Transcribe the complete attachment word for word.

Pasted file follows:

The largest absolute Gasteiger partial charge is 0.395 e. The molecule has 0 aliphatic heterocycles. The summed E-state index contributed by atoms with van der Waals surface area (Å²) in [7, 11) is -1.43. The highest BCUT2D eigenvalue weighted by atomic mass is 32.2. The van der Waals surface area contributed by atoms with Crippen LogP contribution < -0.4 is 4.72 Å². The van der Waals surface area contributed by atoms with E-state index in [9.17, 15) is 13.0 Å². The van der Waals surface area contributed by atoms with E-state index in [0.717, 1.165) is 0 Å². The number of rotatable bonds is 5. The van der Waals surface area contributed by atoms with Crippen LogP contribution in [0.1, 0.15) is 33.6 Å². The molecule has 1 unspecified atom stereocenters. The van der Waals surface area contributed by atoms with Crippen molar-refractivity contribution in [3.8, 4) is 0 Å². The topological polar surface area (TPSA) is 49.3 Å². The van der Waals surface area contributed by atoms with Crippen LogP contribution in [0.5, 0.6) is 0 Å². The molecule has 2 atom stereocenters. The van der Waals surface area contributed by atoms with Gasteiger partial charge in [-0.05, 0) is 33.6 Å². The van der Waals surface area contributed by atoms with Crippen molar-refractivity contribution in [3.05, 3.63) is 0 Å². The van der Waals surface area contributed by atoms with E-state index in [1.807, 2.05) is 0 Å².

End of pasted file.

The largest absolute Gasteiger partial charge is 0.395 e. The molecule has 0 aliphatic heterocycles. The summed E-state index contributed by atoms with van der Waals surface area (Å²) in [7, 11) is -1.43. The highest BCUT2D eigenvalue weighted by atomic mass is 32.2. The van der Waals surface area contributed by atoms with Crippen LogP contribution < -0.4 is 4.72 Å². The van der Waals surface area contributed by atoms with E-state index in [9.17, 15) is 13.0 Å². The van der Waals surface area contributed by atoms with E-state index in [0.717, 1.165) is 0 Å². The number of rotatable bonds is 5. The van der Waals surface area contributed by atoms with Crippen LogP contribution in [0.1, 0.15) is 33.6 Å². The molecule has 1 unspecified atom stereocenters. The van der Waals surface area contributed by atoms with Crippen molar-refractivity contribution in [3.8, 4) is 0 Å². The topological polar surface area (TPSA) is 49.3 Å². The van der Waals surface area contributed by atoms with Crippen LogP contribution in [0.5, 0.6) is 0 Å². The molecule has 2 atom stereocenters. The van der Waals surface area contributed by atoms with Gasteiger partial charge in [-0.05, 0) is 33.6 Å². The van der Waals surface area contributed by atoms with Crippen molar-refractivity contribution in [3.05, 3.63) is 0 Å². The van der Waals surface area contributed by atoms with E-state index in [1.807, 2.05) is 0 Å².